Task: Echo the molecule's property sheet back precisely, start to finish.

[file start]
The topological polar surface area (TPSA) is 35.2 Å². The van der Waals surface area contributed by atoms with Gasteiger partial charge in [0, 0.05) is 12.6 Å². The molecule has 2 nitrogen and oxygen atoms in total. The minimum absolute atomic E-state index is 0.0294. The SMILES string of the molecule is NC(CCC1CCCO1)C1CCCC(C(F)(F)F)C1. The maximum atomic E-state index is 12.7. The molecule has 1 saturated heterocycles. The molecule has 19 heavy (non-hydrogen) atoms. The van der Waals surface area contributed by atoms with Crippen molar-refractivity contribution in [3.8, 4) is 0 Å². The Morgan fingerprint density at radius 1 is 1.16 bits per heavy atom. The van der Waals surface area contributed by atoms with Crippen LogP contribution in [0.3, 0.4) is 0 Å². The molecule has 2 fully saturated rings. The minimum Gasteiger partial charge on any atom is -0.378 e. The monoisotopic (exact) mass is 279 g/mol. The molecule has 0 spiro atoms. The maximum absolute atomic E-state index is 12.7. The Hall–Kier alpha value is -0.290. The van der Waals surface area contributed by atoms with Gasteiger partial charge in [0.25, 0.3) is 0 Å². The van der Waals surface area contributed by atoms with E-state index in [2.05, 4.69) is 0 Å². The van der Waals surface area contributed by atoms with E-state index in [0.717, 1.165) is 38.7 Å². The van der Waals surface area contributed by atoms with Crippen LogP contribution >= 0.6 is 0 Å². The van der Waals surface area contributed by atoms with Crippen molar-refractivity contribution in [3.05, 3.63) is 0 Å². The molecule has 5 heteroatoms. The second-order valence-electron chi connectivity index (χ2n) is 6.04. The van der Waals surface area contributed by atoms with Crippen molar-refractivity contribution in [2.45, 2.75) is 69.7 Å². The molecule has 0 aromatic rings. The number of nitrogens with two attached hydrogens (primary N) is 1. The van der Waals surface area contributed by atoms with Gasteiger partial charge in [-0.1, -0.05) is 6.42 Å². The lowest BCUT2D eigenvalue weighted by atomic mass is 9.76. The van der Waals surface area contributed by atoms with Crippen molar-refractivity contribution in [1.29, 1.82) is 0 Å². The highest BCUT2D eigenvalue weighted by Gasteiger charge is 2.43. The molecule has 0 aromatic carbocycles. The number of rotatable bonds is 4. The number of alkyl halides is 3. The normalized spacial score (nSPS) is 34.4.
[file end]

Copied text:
The topological polar surface area (TPSA) is 35.2 Å². The van der Waals surface area contributed by atoms with Gasteiger partial charge in [0, 0.05) is 12.6 Å². The molecule has 2 nitrogen and oxygen atoms in total. The minimum absolute atomic E-state index is 0.0294. The SMILES string of the molecule is NC(CCC1CCCO1)C1CCCC(C(F)(F)F)C1. The maximum atomic E-state index is 12.7. The molecule has 1 saturated heterocycles. The molecule has 19 heavy (non-hydrogen) atoms. The van der Waals surface area contributed by atoms with Crippen molar-refractivity contribution in [3.8, 4) is 0 Å². The Morgan fingerprint density at radius 1 is 1.16 bits per heavy atom. The van der Waals surface area contributed by atoms with Crippen LogP contribution in [0.3, 0.4) is 0 Å². The molecule has 2 fully saturated rings. The minimum Gasteiger partial charge on any atom is -0.378 e. The monoisotopic (exact) mass is 279 g/mol. The molecule has 0 spiro atoms. The maximum absolute atomic E-state index is 12.7. The Hall–Kier alpha value is -0.290. The van der Waals surface area contributed by atoms with Gasteiger partial charge in [0.25, 0.3) is 0 Å². The van der Waals surface area contributed by atoms with E-state index in [2.05, 4.69) is 0 Å². The van der Waals surface area contributed by atoms with E-state index in [0.717, 1.165) is 38.7 Å². The van der Waals surface area contributed by atoms with Crippen LogP contribution >= 0.6 is 0 Å². The van der Waals surface area contributed by atoms with Crippen molar-refractivity contribution in [3.05, 3.63) is 0 Å². The molecule has 5 heteroatoms. The second-order valence-electron chi connectivity index (χ2n) is 6.04. The van der Waals surface area contributed by atoms with Crippen molar-refractivity contribution in [2.45, 2.75) is 69.7 Å². The molecule has 0 aromatic rings. The number of nitrogens with two attached hydrogens (primary N) is 1. The van der Waals surface area contributed by atoms with Gasteiger partial charge in [-0.1, -0.05) is 6.42 Å². The lowest BCUT2D eigenvalue weighted by atomic mass is 9.76. The van der Waals surface area contributed by atoms with Crippen molar-refractivity contribution in [1.29, 1.82) is 0 Å². The highest BCUT2D eigenvalue weighted by Gasteiger charge is 2.43. The molecule has 0 aromatic carbocycles. The number of rotatable bonds is 4. The number of alkyl halides is 3. The normalized spacial score (nSPS) is 34.4.